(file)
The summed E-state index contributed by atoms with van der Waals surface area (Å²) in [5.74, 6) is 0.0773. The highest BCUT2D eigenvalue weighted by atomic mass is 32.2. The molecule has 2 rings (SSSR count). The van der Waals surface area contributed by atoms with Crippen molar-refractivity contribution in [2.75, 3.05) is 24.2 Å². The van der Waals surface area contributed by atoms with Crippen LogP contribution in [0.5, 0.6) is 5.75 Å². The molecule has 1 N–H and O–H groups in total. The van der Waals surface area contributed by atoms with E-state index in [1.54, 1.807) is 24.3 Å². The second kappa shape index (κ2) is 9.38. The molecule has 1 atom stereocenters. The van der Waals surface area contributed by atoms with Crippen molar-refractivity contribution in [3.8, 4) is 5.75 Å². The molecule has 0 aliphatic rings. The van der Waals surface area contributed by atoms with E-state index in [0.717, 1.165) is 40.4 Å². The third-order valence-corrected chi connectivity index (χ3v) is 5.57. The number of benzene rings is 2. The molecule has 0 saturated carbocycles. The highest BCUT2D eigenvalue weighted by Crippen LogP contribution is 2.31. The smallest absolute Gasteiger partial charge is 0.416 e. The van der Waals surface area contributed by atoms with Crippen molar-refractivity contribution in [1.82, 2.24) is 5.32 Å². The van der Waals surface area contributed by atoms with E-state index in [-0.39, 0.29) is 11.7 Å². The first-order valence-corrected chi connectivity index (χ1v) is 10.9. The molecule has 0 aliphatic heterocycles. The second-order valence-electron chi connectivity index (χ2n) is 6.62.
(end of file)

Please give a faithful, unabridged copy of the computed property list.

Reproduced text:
The summed E-state index contributed by atoms with van der Waals surface area (Å²) in [5.74, 6) is 0.0773. The highest BCUT2D eigenvalue weighted by atomic mass is 32.2. The molecule has 2 rings (SSSR count). The van der Waals surface area contributed by atoms with Crippen molar-refractivity contribution in [2.75, 3.05) is 24.2 Å². The van der Waals surface area contributed by atoms with Crippen LogP contribution in [0.5, 0.6) is 5.75 Å². The molecule has 1 N–H and O–H groups in total. The van der Waals surface area contributed by atoms with E-state index in [1.54, 1.807) is 24.3 Å². The second kappa shape index (κ2) is 9.38. The molecule has 1 atom stereocenters. The van der Waals surface area contributed by atoms with Crippen molar-refractivity contribution in [3.8, 4) is 5.75 Å². The molecule has 0 aliphatic rings. The van der Waals surface area contributed by atoms with E-state index in [0.717, 1.165) is 40.4 Å². The third-order valence-corrected chi connectivity index (χ3v) is 5.57. The number of benzene rings is 2. The molecule has 0 saturated carbocycles. The highest BCUT2D eigenvalue weighted by Crippen LogP contribution is 2.31. The smallest absolute Gasteiger partial charge is 0.416 e. The van der Waals surface area contributed by atoms with Crippen molar-refractivity contribution in [1.82, 2.24) is 5.32 Å². The van der Waals surface area contributed by atoms with E-state index in [-0.39, 0.29) is 11.7 Å². The first-order valence-corrected chi connectivity index (χ1v) is 10.9. The molecule has 0 aliphatic heterocycles. The second-order valence-electron chi connectivity index (χ2n) is 6.62.